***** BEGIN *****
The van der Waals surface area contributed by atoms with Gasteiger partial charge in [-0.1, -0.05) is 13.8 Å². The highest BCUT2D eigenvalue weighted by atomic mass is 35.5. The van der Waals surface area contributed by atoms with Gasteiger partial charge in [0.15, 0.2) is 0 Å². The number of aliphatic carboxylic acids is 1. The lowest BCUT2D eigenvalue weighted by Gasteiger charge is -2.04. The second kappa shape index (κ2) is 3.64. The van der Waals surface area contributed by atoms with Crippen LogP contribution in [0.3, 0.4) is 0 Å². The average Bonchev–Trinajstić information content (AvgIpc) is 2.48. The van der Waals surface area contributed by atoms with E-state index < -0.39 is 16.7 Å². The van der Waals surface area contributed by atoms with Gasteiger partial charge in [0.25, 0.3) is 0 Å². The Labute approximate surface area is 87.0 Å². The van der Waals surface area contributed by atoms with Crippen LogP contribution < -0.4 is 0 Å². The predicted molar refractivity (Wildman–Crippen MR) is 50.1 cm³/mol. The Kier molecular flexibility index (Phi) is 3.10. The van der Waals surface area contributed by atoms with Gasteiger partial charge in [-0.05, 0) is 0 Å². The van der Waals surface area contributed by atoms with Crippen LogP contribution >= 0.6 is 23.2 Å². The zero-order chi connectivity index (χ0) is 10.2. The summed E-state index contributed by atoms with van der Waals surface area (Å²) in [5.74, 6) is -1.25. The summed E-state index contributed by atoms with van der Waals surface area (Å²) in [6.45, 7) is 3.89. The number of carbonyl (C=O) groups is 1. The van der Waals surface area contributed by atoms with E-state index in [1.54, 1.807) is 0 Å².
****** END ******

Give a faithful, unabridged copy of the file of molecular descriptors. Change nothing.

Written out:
The van der Waals surface area contributed by atoms with Gasteiger partial charge in [-0.1, -0.05) is 13.8 Å². The highest BCUT2D eigenvalue weighted by atomic mass is 35.5. The van der Waals surface area contributed by atoms with Gasteiger partial charge in [0.15, 0.2) is 0 Å². The number of aliphatic carboxylic acids is 1. The lowest BCUT2D eigenvalue weighted by Gasteiger charge is -2.04. The second kappa shape index (κ2) is 3.64. The van der Waals surface area contributed by atoms with Crippen LogP contribution in [0.3, 0.4) is 0 Å². The average Bonchev–Trinajstić information content (AvgIpc) is 2.48. The van der Waals surface area contributed by atoms with E-state index < -0.39 is 16.7 Å². The van der Waals surface area contributed by atoms with Gasteiger partial charge in [0.25, 0.3) is 0 Å². The Labute approximate surface area is 87.0 Å². The van der Waals surface area contributed by atoms with Crippen LogP contribution < -0.4 is 0 Å². The predicted molar refractivity (Wildman–Crippen MR) is 50.1 cm³/mol. The Kier molecular flexibility index (Phi) is 3.10. The van der Waals surface area contributed by atoms with Gasteiger partial charge in [-0.05, 0) is 0 Å². The van der Waals surface area contributed by atoms with Crippen LogP contribution >= 0.6 is 23.2 Å². The zero-order chi connectivity index (χ0) is 10.2. The summed E-state index contributed by atoms with van der Waals surface area (Å²) in [5.74, 6) is -1.25. The summed E-state index contributed by atoms with van der Waals surface area (Å²) in [6.45, 7) is 3.89. The number of carbonyl (C=O) groups is 1. The van der Waals surface area contributed by atoms with E-state index in [1.54, 1.807) is 0 Å².